Everything In Its Place

Peppercorns rattle as I push past a fresh packet of red chili peppers.

We always kept those on hand to finish the dhal. Red Chili peppers, garlic cloves, and white cumin seeds dropped in scorching hot olive oil and drenched over a simmering pot of chick peas.

Our kitchen wafted with sautéed onions and oil thick in the air. An Indian dinner meant an afternoon spent together, gathering ingredients and creating rich delicacies.Wedding Day 2002

My hand wraps around the cobalt blue jars–one full of garam masala; the other chili powder.

A gift from my older sister, these glass canisters are some of the only matching items in this burgeoning cabinet.

She once adorned her entire kitchen, in the crowded two bedroom apartment she shared with her husband, in cobalt blue.

She’s always been one for making a room look coordinated.

I’ve always been one for making a room feel full.

Maybe she could use the canisters now. Now that he walked out on her, leaving her to decide what was real and what was not.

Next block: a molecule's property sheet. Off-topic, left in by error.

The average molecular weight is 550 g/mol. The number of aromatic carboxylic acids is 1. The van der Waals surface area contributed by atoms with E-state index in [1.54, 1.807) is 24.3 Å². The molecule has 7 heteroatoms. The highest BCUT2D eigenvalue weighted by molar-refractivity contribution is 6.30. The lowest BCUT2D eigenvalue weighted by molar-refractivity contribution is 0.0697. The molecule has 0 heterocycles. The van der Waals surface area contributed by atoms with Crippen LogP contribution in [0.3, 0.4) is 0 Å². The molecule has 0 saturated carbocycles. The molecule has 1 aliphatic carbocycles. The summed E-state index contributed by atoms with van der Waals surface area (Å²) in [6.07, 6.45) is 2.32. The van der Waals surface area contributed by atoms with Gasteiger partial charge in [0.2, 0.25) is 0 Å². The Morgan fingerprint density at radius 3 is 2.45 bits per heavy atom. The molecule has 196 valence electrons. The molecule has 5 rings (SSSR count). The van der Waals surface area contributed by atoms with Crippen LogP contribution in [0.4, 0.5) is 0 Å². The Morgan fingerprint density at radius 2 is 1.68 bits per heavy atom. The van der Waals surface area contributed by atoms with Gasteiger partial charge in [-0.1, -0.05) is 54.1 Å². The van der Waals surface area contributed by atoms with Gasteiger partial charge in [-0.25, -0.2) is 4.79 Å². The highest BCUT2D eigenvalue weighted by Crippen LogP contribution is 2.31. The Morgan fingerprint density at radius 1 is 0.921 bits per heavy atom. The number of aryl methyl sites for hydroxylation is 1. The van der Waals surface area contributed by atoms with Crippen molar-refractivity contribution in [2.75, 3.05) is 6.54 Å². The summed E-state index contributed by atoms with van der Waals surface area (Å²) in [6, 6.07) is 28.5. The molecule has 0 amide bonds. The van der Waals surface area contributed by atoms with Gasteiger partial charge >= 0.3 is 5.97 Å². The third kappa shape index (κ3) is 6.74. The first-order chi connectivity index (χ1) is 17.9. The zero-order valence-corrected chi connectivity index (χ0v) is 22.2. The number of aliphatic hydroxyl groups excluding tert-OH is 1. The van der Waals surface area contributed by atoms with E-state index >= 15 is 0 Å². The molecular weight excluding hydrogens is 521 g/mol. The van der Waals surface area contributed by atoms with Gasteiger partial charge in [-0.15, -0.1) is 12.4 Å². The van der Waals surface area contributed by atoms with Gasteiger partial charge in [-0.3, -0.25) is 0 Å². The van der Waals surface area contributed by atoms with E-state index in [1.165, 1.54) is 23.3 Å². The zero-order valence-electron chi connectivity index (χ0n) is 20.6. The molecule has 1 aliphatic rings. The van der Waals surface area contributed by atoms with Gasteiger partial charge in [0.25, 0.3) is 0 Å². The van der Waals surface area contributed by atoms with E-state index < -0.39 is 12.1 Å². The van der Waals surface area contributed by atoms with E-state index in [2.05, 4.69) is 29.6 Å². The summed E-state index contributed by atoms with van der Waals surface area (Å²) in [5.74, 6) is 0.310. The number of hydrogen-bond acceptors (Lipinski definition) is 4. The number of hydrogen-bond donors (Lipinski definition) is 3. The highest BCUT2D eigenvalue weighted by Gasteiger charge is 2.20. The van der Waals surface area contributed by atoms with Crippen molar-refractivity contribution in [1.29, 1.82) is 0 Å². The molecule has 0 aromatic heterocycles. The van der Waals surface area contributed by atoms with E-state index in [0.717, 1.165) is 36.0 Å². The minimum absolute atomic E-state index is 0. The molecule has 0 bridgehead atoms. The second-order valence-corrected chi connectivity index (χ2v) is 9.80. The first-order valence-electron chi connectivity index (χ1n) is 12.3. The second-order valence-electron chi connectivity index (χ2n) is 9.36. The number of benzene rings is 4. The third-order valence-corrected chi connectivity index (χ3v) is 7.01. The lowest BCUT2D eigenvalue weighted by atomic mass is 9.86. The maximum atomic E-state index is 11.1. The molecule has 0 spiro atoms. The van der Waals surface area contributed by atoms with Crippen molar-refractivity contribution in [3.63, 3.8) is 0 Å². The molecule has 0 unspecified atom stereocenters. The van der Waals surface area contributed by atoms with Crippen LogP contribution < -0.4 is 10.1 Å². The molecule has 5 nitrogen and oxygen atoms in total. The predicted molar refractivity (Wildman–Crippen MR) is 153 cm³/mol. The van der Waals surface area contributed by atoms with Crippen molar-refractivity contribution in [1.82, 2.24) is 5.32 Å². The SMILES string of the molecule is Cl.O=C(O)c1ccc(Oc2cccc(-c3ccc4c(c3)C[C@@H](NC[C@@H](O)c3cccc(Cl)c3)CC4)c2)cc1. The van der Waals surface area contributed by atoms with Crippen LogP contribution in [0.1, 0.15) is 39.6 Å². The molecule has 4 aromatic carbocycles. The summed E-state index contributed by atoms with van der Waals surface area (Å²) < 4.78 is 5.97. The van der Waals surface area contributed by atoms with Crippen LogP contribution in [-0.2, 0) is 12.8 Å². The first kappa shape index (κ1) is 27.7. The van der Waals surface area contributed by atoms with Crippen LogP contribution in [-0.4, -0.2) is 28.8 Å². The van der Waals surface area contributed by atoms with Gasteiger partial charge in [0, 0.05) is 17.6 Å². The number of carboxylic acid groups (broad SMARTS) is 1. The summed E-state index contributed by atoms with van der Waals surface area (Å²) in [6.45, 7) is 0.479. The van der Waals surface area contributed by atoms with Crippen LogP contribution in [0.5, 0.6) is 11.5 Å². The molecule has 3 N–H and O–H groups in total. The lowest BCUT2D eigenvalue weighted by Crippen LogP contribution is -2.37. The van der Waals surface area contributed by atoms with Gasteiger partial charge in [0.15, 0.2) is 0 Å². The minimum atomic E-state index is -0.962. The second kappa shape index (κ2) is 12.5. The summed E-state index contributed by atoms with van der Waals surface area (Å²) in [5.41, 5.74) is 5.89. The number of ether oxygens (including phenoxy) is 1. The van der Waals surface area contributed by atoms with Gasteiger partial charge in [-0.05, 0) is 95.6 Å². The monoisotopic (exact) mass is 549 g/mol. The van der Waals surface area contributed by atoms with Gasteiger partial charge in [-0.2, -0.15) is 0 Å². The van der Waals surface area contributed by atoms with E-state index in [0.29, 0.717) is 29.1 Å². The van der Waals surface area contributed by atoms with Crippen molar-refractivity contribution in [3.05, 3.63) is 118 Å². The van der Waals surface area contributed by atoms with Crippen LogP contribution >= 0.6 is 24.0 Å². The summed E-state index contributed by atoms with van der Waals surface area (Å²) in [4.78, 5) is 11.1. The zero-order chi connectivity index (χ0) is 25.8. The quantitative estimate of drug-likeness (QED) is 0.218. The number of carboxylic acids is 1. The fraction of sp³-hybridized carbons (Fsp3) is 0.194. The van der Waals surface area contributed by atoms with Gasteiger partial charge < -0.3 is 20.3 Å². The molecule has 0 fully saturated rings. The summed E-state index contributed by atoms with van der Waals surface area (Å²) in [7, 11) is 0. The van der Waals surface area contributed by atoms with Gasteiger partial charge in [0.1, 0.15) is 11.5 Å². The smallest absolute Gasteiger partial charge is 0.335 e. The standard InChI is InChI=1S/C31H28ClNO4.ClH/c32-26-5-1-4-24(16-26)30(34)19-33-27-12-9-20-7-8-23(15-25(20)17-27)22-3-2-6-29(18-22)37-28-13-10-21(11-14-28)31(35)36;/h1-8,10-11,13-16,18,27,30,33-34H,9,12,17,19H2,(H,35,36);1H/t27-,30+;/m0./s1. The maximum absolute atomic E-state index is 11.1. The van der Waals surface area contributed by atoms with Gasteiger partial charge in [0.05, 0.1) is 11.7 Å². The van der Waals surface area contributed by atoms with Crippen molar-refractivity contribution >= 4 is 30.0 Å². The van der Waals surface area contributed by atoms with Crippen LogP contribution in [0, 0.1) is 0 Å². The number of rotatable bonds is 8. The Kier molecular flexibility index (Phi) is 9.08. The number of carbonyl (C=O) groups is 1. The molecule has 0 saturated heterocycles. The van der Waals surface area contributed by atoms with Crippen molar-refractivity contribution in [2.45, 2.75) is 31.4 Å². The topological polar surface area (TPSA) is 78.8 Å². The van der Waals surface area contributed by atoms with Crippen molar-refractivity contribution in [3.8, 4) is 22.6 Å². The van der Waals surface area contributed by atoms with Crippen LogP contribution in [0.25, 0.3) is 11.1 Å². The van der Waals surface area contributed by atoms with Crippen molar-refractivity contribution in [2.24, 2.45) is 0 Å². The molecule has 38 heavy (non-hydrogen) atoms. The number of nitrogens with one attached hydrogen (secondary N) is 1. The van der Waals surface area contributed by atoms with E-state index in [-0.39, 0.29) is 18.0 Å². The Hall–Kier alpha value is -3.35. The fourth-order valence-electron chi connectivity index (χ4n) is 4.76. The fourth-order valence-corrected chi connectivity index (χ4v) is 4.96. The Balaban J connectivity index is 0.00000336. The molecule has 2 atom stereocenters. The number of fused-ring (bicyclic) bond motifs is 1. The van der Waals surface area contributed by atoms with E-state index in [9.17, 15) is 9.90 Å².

Perhaps I should just throw them away, walk away from them in a practice of leaving things behind that aren’t useful anymore. A practice I need.

I certainly don’t need the stale ingredients. I packed these up with the rest of my kitchen, the rest of my house, when I moved 200 miles back to where I came from after my husband and I quit pretending we weren’t hurting each other.

Back in the cabinet, a speckled line shows where tiny fingers dip in unnaturally bright condiments.

Brushing aside sprinkles and dinosaur-shaped candies, I locate what I’ve been seeking.

I’ll make tandoori chicken tonight.

I still use the spices, the kick. The man, who brought me into another world and another world into me, took some away but added a little too.

A little spice, a little kick.

Of all the things he chose to leave behind, the one thing he took the day he officially left was food.

 Food was the thing that brought life into our home and with it often judgment and anger at our differences or my inadequacies. Sweet, salty, bitter.

When we split, we divided the stash of Shan mix boxes. Half, half. I have at least half of my half to create meals lingering with memory.

I clutch the box, replacing peppercorns and sea salt, cobalt blue canisters of stale spices, and the half-empty jar of edible jewels back in their carefully chosen spots.

A balance necessary to keep everything in its place.

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